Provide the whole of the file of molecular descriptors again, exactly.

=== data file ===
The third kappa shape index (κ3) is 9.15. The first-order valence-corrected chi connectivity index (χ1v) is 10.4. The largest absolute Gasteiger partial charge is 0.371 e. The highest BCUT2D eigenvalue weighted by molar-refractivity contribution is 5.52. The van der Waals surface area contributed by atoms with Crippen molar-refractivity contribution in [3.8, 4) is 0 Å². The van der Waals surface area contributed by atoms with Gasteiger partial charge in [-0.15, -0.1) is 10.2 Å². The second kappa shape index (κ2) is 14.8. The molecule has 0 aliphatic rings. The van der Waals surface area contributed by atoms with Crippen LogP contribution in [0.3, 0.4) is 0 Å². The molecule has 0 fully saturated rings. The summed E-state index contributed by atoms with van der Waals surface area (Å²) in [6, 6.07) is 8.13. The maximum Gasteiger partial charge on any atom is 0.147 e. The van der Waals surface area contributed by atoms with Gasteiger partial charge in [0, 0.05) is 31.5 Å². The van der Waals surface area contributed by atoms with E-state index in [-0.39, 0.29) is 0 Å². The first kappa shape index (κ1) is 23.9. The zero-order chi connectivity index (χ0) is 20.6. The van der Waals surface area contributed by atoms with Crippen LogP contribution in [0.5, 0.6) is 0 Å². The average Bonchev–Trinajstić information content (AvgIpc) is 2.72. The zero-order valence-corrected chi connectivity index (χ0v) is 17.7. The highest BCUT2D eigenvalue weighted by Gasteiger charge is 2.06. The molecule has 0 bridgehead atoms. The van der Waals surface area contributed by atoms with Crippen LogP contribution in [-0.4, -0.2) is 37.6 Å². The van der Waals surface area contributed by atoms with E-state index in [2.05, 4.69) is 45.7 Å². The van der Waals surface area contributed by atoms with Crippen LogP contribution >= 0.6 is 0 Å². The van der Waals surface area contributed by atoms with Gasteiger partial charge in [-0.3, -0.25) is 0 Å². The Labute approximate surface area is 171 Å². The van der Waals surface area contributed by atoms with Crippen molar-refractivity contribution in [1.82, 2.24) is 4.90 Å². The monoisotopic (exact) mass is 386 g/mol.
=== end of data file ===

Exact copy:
The third kappa shape index (κ3) is 9.15. The first-order valence-corrected chi connectivity index (χ1v) is 10.4. The largest absolute Gasteiger partial charge is 0.371 e. The highest BCUT2D eigenvalue weighted by molar-refractivity contribution is 5.52. The van der Waals surface area contributed by atoms with Crippen molar-refractivity contribution in [3.8, 4) is 0 Å². The van der Waals surface area contributed by atoms with Gasteiger partial charge in [-0.15, -0.1) is 10.2 Å². The second kappa shape index (κ2) is 14.8. The molecule has 0 aliphatic rings. The van der Waals surface area contributed by atoms with Crippen LogP contribution in [0.3, 0.4) is 0 Å². The molecule has 0 fully saturated rings. The summed E-state index contributed by atoms with van der Waals surface area (Å²) in [6, 6.07) is 8.13. The maximum Gasteiger partial charge on any atom is 0.147 e. The van der Waals surface area contributed by atoms with Gasteiger partial charge in [0, 0.05) is 31.5 Å². The van der Waals surface area contributed by atoms with E-state index in [-0.39, 0.29) is 0 Å². The first kappa shape index (κ1) is 23.9. The zero-order chi connectivity index (χ0) is 20.6. The van der Waals surface area contributed by atoms with Crippen LogP contribution in [0.5, 0.6) is 0 Å². The average Bonchev–Trinajstić information content (AvgIpc) is 2.72. The zero-order valence-corrected chi connectivity index (χ0v) is 17.7. The highest BCUT2D eigenvalue weighted by Gasteiger charge is 2.06. The molecule has 0 bridgehead atoms. The van der Waals surface area contributed by atoms with Crippen LogP contribution in [-0.4, -0.2) is 37.6 Å². The van der Waals surface area contributed by atoms with E-state index in [2.05, 4.69) is 45.7 Å². The van der Waals surface area contributed by atoms with Crippen LogP contribution >= 0.6 is 0 Å². The van der Waals surface area contributed by atoms with Gasteiger partial charge in [-0.3, -0.25) is 0 Å². The Labute approximate surface area is 171 Å². The van der Waals surface area contributed by atoms with Crippen molar-refractivity contribution in [1.82, 2.24) is 4.90 Å². The monoisotopic (exact) mass is 386 g/mol.